Building a Nation in Papua New Guinea: Views of the by David Kavanamur, Charles Yala, Quinton Clements

By David Kavanamur, Charles Yala, Quinton Clements

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Additional info for Building a Nation in Papua New Guinea: Views of the Post-Independence Generation

Sample text

A number of questions arise from the foregoing contentions: why should an outsider provide the diagnosis when we have equally qualified people on the ground to provide such assessment and help liberate us from the prevailing, generated definitions of our past, present and future? If it were true, why are Papua New Guineans silent about such a frightful malignancy which intrudes and invades the fabric of our society? If, as many people like to argue, conscience and morals are higher than politics, why haven’t we begun a process of recovery and rehabilitation to steer out of this social and political nightmare?

DEMOCRATIC AUDIT The idea of a democratic audit originated with Trevor Smith and the Democracy Committee of the Joseph Rowntree Charitable Trust. It was seen to be a viable method for providing a systematic outline on the state of democracy in the United Kingdom. How democratic were we actually? Providing an authoritative answer to this question, through a systematic audit of democracy, could serve to demonstrate if, and how far, these concerns were justified and help identify where reform might most be needed.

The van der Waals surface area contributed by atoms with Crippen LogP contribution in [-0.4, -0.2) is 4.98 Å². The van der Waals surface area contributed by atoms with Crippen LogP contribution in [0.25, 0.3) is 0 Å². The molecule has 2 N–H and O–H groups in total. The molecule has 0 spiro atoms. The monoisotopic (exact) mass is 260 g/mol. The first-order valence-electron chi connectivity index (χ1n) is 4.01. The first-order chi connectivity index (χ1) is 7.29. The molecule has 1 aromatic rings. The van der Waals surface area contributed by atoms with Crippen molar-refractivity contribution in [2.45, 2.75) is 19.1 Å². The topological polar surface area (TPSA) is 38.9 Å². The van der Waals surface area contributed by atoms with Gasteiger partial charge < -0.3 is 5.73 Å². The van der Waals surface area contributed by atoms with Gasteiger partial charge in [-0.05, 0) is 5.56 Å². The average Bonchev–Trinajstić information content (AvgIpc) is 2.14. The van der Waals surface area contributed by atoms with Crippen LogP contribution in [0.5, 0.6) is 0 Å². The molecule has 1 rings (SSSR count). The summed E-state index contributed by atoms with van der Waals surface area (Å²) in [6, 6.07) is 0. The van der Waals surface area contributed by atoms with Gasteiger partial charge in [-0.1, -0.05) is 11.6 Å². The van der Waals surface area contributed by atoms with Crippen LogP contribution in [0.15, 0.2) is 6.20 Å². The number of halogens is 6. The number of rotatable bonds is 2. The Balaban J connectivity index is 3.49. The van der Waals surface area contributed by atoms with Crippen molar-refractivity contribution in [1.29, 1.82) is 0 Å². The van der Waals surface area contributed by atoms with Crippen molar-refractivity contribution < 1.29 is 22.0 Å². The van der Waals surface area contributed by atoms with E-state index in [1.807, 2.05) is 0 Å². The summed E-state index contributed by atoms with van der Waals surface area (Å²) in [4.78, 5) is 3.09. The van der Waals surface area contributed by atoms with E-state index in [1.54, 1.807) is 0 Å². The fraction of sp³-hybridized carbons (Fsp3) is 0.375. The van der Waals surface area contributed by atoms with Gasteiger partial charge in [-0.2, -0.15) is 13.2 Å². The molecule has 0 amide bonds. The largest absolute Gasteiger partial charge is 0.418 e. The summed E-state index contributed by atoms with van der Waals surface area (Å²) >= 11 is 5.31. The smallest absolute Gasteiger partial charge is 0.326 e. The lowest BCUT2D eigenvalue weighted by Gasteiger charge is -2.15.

If artists and writers sharpen their vision and write about the many issues that confront ourselves, our country, our women, we can bring some sense to those who are in positions of power and those who are not able to tell and see the trouble the country is heading towards. Artists are never alone; they have a collective responsibility in their communities. They are seers and visionaries. There are of course a few that go astray like the character of Doboro Thomas in Russell Soaba’s novel Maiba (1985).

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